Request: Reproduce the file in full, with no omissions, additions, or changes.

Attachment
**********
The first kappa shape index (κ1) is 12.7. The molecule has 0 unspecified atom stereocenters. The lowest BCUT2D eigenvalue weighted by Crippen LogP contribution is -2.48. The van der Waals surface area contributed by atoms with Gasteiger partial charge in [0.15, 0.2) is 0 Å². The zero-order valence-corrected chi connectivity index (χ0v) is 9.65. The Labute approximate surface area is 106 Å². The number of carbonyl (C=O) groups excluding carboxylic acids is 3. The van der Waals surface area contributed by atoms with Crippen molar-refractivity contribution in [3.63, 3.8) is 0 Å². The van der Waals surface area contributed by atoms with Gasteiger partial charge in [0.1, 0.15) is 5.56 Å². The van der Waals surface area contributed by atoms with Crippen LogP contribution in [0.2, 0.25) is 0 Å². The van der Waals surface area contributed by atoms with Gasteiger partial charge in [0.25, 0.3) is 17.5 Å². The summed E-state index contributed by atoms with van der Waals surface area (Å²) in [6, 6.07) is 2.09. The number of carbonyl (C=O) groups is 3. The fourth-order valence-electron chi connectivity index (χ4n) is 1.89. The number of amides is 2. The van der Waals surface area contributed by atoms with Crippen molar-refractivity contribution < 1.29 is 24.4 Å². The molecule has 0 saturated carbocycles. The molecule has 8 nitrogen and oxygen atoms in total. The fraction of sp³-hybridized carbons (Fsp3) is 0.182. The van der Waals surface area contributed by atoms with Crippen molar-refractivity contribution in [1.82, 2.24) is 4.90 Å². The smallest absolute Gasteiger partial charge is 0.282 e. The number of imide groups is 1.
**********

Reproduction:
The first kappa shape index (κ1) is 12.7. The molecule has 0 unspecified atom stereocenters. The lowest BCUT2D eigenvalue weighted by Crippen LogP contribution is -2.48. The van der Waals surface area contributed by atoms with Gasteiger partial charge in [0.15, 0.2) is 0 Å². The zero-order valence-corrected chi connectivity index (χ0v) is 9.65. The Labute approximate surface area is 106 Å². The number of carbonyl (C=O) groups excluding carboxylic acids is 3. The van der Waals surface area contributed by atoms with Crippen molar-refractivity contribution in [3.63, 3.8) is 0 Å². The van der Waals surface area contributed by atoms with Gasteiger partial charge in [0.1, 0.15) is 5.56 Å². The van der Waals surface area contributed by atoms with Crippen LogP contribution in [0.2, 0.25) is 0 Å². The van der Waals surface area contributed by atoms with Gasteiger partial charge in [0.25, 0.3) is 17.5 Å². The summed E-state index contributed by atoms with van der Waals surface area (Å²) in [6, 6.07) is 2.09. The number of carbonyl (C=O) groups is 3. The fourth-order valence-electron chi connectivity index (χ4n) is 1.89. The number of amides is 2. The van der Waals surface area contributed by atoms with Crippen molar-refractivity contribution < 1.29 is 24.4 Å². The molecule has 0 saturated carbocycles. The molecule has 8 nitrogen and oxygen atoms in total. The fraction of sp³-hybridized carbons (Fsp3) is 0.182. The van der Waals surface area contributed by atoms with Crippen molar-refractivity contribution in [1.82, 2.24) is 4.90 Å². The smallest absolute Gasteiger partial charge is 0.282 e. The number of imide groups is 1.